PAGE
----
It goes without saying that cellular contracts are consumer unfriendly with their myriads of coercive clauses designed to lock customers into long term relationships. Every so often the byzantine array of rules they ask you to sign up for, however, reaches new heights of absurdity.
Case in point: This weekend I took my 18 year old son into the local Rogers outlet to buy him an iPhone. He had saved money from his summer job, and had decided that he wanted a replacement for the venerable Nokia N70 which I lent him last summer.
We chatted with a helpful rep, who, of course, was very eager to sell us an iPhone. I explained that we had an uncontracted SIM, and that we just wanted to buy an iPhone and sign up for a three year Rogers plan.
Imagine our surprise when we discovered that we weren’t eligible to buy the iPhone. Not until November 14, that is. You see, he explained that last year that although I bought a SIM from Rogers (cost, $25) and no contracted phone, the account itself is under a one year contract. That contract expires on November 14.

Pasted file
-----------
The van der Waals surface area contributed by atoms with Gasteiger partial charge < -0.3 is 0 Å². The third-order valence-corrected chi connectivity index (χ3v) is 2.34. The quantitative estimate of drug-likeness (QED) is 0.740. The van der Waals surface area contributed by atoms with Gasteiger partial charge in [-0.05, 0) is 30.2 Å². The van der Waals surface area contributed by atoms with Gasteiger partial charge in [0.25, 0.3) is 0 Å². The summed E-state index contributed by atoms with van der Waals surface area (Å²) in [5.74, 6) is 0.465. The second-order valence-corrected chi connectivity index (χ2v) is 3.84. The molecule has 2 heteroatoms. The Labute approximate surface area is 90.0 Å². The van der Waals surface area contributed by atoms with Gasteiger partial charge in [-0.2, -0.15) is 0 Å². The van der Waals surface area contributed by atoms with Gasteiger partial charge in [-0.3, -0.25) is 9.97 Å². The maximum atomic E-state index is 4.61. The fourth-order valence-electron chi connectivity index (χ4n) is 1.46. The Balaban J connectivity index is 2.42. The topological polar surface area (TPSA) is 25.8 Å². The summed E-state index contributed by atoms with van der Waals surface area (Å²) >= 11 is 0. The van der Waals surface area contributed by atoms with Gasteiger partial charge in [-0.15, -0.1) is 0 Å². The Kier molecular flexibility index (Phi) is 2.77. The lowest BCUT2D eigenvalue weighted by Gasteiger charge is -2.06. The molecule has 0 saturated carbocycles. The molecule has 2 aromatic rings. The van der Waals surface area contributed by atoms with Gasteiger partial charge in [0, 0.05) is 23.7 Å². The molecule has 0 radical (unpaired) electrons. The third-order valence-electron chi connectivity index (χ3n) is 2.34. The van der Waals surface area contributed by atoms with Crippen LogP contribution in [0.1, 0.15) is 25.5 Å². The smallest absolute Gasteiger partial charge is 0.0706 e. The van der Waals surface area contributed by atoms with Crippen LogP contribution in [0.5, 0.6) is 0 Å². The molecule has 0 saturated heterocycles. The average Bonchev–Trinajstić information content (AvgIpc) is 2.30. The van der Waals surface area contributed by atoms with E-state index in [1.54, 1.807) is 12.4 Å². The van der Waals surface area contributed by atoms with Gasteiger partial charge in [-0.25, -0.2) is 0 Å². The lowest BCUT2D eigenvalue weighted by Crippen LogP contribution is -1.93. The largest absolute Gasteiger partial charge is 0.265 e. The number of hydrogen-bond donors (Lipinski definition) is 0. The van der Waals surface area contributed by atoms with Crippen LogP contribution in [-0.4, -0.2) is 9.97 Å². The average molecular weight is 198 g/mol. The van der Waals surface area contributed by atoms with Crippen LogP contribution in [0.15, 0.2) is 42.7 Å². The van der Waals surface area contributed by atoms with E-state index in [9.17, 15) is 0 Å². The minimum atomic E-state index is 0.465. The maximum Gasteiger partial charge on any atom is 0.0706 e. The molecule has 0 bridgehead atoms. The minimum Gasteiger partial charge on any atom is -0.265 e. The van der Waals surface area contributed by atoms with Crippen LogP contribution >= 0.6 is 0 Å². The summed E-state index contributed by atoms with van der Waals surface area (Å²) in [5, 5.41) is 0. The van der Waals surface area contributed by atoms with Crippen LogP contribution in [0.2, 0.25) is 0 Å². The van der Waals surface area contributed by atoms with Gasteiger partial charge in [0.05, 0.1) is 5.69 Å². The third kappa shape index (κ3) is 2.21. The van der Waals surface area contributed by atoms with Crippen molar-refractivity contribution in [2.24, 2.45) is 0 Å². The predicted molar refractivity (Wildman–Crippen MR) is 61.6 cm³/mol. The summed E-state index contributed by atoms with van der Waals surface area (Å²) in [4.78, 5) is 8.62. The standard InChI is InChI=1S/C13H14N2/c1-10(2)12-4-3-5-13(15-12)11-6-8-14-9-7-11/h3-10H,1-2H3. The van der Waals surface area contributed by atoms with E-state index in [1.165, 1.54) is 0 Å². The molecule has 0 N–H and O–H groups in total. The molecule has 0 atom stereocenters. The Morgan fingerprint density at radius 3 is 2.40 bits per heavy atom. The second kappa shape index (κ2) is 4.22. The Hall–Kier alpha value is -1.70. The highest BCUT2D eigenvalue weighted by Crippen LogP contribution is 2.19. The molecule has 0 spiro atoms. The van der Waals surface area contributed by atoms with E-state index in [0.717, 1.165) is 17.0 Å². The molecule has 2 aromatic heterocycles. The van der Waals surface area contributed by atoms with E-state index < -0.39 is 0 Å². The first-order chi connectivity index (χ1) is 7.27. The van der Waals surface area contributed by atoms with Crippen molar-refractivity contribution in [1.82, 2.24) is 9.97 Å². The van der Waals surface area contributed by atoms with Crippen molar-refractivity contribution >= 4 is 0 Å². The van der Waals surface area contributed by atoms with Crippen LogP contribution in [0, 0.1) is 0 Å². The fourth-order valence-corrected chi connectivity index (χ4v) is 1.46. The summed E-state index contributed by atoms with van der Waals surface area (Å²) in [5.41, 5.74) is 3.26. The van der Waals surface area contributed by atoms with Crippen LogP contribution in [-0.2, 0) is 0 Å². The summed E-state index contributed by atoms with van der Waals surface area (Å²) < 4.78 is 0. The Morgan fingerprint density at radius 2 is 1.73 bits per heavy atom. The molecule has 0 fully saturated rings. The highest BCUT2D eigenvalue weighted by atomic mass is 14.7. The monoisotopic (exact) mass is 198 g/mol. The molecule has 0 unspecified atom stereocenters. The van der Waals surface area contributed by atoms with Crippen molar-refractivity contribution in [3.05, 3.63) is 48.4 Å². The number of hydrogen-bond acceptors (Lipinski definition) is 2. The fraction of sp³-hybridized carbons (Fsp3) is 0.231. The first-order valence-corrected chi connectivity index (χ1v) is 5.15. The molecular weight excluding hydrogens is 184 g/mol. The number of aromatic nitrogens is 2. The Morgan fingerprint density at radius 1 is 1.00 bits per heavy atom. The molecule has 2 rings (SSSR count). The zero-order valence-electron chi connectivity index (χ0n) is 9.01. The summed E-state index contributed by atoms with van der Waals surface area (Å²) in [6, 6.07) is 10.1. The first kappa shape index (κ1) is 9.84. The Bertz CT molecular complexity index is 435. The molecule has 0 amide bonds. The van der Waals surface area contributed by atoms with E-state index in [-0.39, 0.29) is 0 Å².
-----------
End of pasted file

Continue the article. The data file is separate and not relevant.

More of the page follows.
I protested, naturally. However, there wasn’t a thing that the rep could do. As he described it to me, if you don’t take the phone that is offered at the time the SIM is purchased, the account is still under a contract and the customer is not eligible for another offer to buy a Rogers phone for a full twelve months. The Rogers computer system wouldn’t even price the phone for us. We had to leave, and come back another time.
Why would they do this? Clearly some bean counting MBA deep in the bowels of the Rogers magnificent headquarters in Toronto has decided that it’s in the company’s interest to insure that every new SIM is activated with a phone from Rogers. It’s unclear why, since they pay a subsidy for those phones, but that’s the way it is.
There you have it. We were there, money in hand, and ready to sign up for one of Rogers’ onerous three year plans, and were turned away because they refused to sell the iPhone to us until November 14.
Doesn’t it remind you a little of a Soviet era bread line?